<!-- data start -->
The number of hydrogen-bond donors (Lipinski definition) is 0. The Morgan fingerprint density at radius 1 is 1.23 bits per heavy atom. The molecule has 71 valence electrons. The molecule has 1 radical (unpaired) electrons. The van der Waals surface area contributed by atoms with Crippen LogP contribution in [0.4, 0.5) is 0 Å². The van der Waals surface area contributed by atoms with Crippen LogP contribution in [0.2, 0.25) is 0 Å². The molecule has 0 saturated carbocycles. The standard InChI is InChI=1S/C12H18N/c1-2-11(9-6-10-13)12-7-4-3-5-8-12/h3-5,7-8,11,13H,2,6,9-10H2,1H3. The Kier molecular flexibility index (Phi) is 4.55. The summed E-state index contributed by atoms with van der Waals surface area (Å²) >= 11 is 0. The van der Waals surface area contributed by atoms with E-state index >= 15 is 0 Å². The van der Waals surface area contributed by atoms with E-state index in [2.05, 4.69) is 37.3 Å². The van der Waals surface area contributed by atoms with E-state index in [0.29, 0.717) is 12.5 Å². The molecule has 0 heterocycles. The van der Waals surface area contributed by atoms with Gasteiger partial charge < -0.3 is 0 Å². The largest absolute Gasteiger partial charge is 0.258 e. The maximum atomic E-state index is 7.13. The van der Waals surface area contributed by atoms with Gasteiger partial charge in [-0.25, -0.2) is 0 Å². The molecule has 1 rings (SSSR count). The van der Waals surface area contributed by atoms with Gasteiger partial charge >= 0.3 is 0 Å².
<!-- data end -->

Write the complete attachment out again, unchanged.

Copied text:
The number of hydrogen-bond donors (Lipinski definition) is 0. The Morgan fingerprint density at radius 1 is 1.23 bits per heavy atom. The molecule has 71 valence electrons. The molecule has 1 radical (unpaired) electrons. The van der Waals surface area contributed by atoms with Crippen LogP contribution in [0.4, 0.5) is 0 Å². The van der Waals surface area contributed by atoms with Crippen LogP contribution in [0.2, 0.25) is 0 Å². The molecule has 0 saturated carbocycles. The standard InChI is InChI=1S/C12H18N/c1-2-11(9-6-10-13)12-7-4-3-5-8-12/h3-5,7-8,11,13H,2,6,9-10H2,1H3. The Kier molecular flexibility index (Phi) is 4.55. The summed E-state index contributed by atoms with van der Waals surface area (Å²) >= 11 is 0. The van der Waals surface area contributed by atoms with E-state index >= 15 is 0 Å². The van der Waals surface area contributed by atoms with E-state index in [2.05, 4.69) is 37.3 Å². The van der Waals surface area contributed by atoms with E-state index in [0.29, 0.717) is 12.5 Å². The molecule has 0 heterocycles. The van der Waals surface area contributed by atoms with Gasteiger partial charge < -0.3 is 0 Å². The largest absolute Gasteiger partial charge is 0.258 e. The maximum atomic E-state index is 7.13. The van der Waals surface area contributed by atoms with Gasteiger partial charge in [-0.25, -0.2) is 0 Å². The molecule has 1 rings (SSSR count). The van der Waals surface area contributed by atoms with Gasteiger partial charge >= 0.3 is 0 Å².